In Uncategorized on 06/23/2022 at 18:18

Alfred Christopher Morgan, T. C. Sum. Op. 2022-10, filed 6/22/23, caps a busy day for this blogger with his successful defense of his Section 911 foreign earned income exclusion. Alf spent the year at issue in The Kingdom, controlling the quality of the Saudi Arabian National Guard’s chopperjockies as employee of a US contractor. And Alf put in the requisite 330 days outside the Land of the Free, although his testimony and his belated Form 2555 didn’t precisely jibe.

Alf kept his home in GA, but his adult,  non-dependent daughter lived there. He kept his US bank account, because that’s how he got paid. He had US health insurance (as retired military), but also got Saudi coverage.

He and his fellow contractors did travel a wee bit. “On the weekends, which are Fridays and Saturdays, he typically traveled with other contractors to places including South Africa, Bahrain, and Dubai to partake in recreational activities that are otherwise forbidden in Saudi Arabia.” T. C. Sum. Op.2022-10, at p. 3. Roger that.

But for the rest, he rarely visited The Land of the Free, and his activities were extensively local in The Kingdom.

Judge Wells: ” On the basis of the record before us, we conclude that petitioner had stronger domestic ties to Saudi Arabia than he did to the United States in[year at issue]. His community involvement and recreational activities in Saudi Arabia were relatively significant in comparison with those in the United States, and overall, most of his time had been spent in Saudi Arabia. He dedicated much of his free time in Saudi Arabia to serving as the president of a local social club and organizing charitable events such as food and clothing drives in order to benefit the local community.  These charitable events benefited local orphanages, homeless shelters, and members of the local community who worked at the compound. He also spent his free time frequenting local grocery stores and restaurants,  using the recreational amenities at the residence, and traveling with other contractors from the compound to nearby foreign countries. He had obtained an Iqama, which is a Saudi Arabian resident alien card or visa indicating proof of his legal residence; Saudi Arabian medical insurance; and a Saudi Arabian driver’s license. He also did not seek work in any country outside of Saudi Arabia. Taken together, these facts evidence an effort to create a domestic life for himself in Saudi Arabia. See, e.g., Linde v. Commissioner, T.C. Memo. 2017-180.” T. C. Sum. Op. 2022-10, at p. 8.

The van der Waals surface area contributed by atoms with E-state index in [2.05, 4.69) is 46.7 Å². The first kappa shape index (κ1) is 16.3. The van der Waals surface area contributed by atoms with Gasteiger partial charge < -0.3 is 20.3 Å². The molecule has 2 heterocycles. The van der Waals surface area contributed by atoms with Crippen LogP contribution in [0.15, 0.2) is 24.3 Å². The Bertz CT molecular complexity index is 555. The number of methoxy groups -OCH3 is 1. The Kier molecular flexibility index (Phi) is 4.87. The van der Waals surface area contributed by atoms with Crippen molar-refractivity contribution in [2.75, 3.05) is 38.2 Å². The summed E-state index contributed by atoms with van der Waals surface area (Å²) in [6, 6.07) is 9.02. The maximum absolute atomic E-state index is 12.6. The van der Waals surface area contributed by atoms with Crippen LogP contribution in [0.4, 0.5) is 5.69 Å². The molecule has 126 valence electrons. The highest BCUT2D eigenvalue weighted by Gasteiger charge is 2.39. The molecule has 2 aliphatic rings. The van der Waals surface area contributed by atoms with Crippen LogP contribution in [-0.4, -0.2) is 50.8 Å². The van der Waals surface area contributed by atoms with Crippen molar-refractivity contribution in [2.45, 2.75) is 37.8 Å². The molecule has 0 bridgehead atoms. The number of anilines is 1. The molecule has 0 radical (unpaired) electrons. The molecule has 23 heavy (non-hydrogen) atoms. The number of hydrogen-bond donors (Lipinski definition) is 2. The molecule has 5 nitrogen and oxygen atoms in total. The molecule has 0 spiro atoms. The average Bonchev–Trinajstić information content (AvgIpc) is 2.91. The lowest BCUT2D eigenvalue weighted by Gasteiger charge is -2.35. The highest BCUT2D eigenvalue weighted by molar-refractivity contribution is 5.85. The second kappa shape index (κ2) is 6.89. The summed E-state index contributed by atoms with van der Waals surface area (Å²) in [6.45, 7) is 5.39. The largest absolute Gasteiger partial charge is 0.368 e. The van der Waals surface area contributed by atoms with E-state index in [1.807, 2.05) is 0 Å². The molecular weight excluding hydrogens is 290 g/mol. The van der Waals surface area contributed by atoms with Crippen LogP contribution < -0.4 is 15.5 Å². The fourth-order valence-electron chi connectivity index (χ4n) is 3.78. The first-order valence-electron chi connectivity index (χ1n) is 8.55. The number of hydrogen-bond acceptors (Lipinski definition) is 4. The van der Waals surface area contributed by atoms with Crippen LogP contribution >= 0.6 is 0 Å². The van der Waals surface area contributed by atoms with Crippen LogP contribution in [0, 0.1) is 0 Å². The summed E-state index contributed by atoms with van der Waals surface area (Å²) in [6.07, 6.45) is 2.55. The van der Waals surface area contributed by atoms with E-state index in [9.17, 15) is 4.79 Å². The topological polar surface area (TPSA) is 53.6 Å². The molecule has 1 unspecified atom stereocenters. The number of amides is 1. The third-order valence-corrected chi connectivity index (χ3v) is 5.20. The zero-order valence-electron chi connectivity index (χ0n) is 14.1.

For the story of Jesse A. Linde, see my blogpost “The Helicopter Pilot and the Virgin,” 9/18/17.

True, Alf paid no taxes in The Kingdom, but that’s because there’s no income tax; everything is VAT. And he owned no realty in The Kingdom, but that’s because his housing was employer-furnished, just like the military. Alf was engaged to a lady who’d lived thirty (count ’em, thirty) years in The Kingdom, and who ran a local beauty parlor. And his employer deemed him valuable and essential.

Of course, Alf filed and paid late on whatever income he had that wasn’t excludable, so he gets chopped for that.

Alf wins the 911 joust.

Btw, Alf’s social club in The Kingdom, of which he had been president, was the WorldWide Fraternity of Turtles. You know, the amphibian dudes whose home is wherever they are.


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